Sunday, December 4, 2016

The Journeying Star

Oh my heart, my other self;
you who dwell in city or in desert,
or in the cathedral silence of forests,
or close by the sea’s great voice
which is my voice also,
you look up and wonder at my shining.

Do you ask yourself:
what keeps me fixed in the night?
Why do I not journey
like the white and journeying moon?
There surely is heaven enough
in which to move;
there surely is space enough
for me to arc across the dark
above your head.

And yet I remain in my appointed place,
your dependable star,
obedient to your own stillness,
as fixed in my place as you are in yours:
we two are as immobile as mountains.

Perhaps you imagine
that if you remain in your place
then you always can find me;
you look up, and there I shall be:
we two are as predictable as the tides.

And then one night you move.
For the first time you dare
to take a single step,
and wonder of wonders:
I take that step with you.
You begin to walk, you move:
and I move with you.

And so your step becomes a journey,
and I journey with you
towards some promise,
some appointed destiny
some assignation rich with moment
for you and all who journey with you
towards your secret-bright redemption.

But wonder of wonders:
for the whole time you have been travelling
it is I who have remained in my appointed place:
it is you, my heart, who have been journeying;
and still you always can find me,
and I shall be with you
at your secret-bright redemption.

Illustration by Edmund Dulac, from the book The Stealers of Light by the Queen of Roumania

Thursday, November 24, 2016

As Dew on the Earth

Choose now life
It descends from heaven
as dew on the earth
as light out of darkness
It comes as a storm wind
in squalls of darkness and light
Blessed are your nights, blessed are your days
your heart, your mind, your face.

Nu kies dan het leven
het daalt uit de hemel
als dauw op de aarde
als licht uit het donker.
Het komt als een stormwind 
in vlagen van donker en licht
Gezegend je nachten, gezegend je dagen,
je hart,  je verstand,  je gezicht.`

Huub Oosterhuis
translation by me

Artwork by Frank Zumbach

Thursday, November 10, 2016

Like the Butterfly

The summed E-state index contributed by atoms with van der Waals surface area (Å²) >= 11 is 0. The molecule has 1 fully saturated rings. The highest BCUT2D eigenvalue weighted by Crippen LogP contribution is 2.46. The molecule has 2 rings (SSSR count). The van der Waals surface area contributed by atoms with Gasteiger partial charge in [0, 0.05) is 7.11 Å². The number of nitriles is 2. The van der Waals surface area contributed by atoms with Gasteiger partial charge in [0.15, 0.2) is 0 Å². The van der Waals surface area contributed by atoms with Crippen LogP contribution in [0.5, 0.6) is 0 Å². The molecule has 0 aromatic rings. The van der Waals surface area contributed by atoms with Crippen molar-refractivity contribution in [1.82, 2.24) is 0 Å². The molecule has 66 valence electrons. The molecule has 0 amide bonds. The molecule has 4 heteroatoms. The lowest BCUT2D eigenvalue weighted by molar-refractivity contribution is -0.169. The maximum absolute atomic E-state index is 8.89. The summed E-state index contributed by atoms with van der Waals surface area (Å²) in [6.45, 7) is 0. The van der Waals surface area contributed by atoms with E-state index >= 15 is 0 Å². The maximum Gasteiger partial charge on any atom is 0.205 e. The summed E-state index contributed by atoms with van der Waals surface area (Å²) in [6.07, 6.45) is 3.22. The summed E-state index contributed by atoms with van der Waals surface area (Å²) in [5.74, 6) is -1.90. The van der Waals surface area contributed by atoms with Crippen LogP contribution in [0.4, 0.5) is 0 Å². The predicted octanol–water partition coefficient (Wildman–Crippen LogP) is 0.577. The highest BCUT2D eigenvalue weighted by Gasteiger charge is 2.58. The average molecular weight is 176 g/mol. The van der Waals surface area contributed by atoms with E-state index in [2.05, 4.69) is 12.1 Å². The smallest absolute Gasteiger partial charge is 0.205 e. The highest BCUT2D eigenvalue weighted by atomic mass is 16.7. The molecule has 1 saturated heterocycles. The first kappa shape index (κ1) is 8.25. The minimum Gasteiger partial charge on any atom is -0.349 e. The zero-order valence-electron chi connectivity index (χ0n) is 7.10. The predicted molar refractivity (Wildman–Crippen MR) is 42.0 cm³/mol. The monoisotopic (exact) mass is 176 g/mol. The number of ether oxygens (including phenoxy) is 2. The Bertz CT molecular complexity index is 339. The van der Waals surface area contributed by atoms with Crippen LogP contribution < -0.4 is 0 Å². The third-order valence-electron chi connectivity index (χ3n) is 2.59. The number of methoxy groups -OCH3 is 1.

See the bluebell in the rain:
how she bends  
her head to the storm
in humble trust
that the butterfly
seeking refuge,
letting her wet wings dry,
will cling on, will endure
until the storm has passed.

But even a flower 
cannot capture the breeze
and keep it.
So is the deepest love,
like the butterfly,
here for only a moment
and gone the next.

Change is constant
And love as well
is flowering constantly
with fragrant petals
opening and closing...
and falling away once more.

Sunday, October 30, 2016

The Waves

The waves today are whales:
curling flukes of foam
that dissolve and vanish forevermore
as each wave folds upon itself
to break at my feet in a rush of white
here on the Oregon shore.

These are the leviathans of the Pacific
become one with their ocean home,
but more than this: these journeying giants
have now become the ocean itself:
tails of water, tails of foam.

In my vision it is the waves
which take the forms of tails,
slapping and rushing at the sand
to beach themselves at last,
wet and exhausted on the shore.

There are no whales, not today.
Perhaps tomorrow,
if I walk this same stretch of shore I will see them:
plumes of mist in the grey distance,
cruising the tug of currents
to their feeding grounds in the north.

For today, I have the white tails of the waves
with their memories older than an age
to remind me of times before my own
when all was new and beginning,
and the whales, the slide of currents,
the great ocean’s roll
were all and everything,
and the floating moon and the island sun